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Entries tagged "selinux".

RSA recommends to turn off Selinux

From Dan Walsh's blog I got the LOLWTFFAIL of the day: famous security company RSA recommends to have Selinux turned off in order to use their product.
Really? Really??! Yup, really.
Let's not forget RSA and fuck-ups can go well together. Take this for example:

Oh, and they still use "netstat" to generate entropy for their crap products... years after we've had /dev/urandom ... By now even the chickens are laughing.


10 years of SELinux

Apparently the EL and Fedora world has been using SELinux for 10 years now. It also made it in Debian.
Here's a very nice article about it:
 We are celebrating the SELinux 10th year anversary this year. Hard to believe it.
 SELinux was first introduced in Fedora Core 3 and later in Red Hat Enterprise Linux 4. 
 For those who have never used SELinux, or would like an explanation...

 SElinux is a labeling system. Every process has a label.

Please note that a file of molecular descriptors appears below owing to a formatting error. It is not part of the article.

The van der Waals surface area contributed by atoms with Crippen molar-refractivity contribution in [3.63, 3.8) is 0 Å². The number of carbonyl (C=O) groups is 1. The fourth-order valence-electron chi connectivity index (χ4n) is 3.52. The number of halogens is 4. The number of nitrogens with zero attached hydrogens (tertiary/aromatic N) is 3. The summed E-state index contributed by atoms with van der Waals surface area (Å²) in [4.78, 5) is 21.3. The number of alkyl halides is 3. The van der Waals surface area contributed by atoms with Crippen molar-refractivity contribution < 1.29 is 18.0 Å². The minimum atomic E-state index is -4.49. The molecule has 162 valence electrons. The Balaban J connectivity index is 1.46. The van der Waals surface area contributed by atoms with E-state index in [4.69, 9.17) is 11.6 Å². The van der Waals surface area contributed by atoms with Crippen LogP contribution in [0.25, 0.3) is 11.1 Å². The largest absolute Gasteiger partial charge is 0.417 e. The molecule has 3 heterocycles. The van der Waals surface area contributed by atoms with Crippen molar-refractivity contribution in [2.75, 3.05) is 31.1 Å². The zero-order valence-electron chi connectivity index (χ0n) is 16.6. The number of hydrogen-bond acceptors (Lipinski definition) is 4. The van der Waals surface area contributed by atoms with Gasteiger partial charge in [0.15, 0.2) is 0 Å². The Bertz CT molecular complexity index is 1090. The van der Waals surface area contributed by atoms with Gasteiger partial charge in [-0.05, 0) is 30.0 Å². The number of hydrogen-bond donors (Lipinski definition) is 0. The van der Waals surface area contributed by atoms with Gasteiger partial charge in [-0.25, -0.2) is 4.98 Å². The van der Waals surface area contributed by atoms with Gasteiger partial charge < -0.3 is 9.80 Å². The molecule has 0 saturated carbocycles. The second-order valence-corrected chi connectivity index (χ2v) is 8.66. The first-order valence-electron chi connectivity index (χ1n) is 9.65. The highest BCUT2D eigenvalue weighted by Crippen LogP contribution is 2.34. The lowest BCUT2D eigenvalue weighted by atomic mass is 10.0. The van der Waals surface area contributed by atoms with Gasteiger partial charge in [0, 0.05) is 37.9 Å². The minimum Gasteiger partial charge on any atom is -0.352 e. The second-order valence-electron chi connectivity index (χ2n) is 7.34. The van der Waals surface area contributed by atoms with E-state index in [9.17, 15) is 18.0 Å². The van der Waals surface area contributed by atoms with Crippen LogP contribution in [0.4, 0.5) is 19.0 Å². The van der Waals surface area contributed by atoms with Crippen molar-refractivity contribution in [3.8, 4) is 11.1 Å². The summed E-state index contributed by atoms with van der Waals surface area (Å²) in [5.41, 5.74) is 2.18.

Every file/directory object in the operating system has a label.
Even network ports, devices, and potentially hostnames have labels assigned to them. 
 We write rules to control the access of a process label to an a object label like a file. We call this policy. The kernel enforces the rules.
Sometimes this enforcement is called Mandatory Access Control (MAC). 

 The owner of an object does not have discretion over the security attributes of a object.
Standard Linux access control, owner/group + permission flags like rwx, is often called Discretionary Access Control (DAC).
SELinux has no concept of UID or ownership of files. Everything is controlled by the labels. Meaning an SELinux system can be setup without an all powerful root process.
Read more ...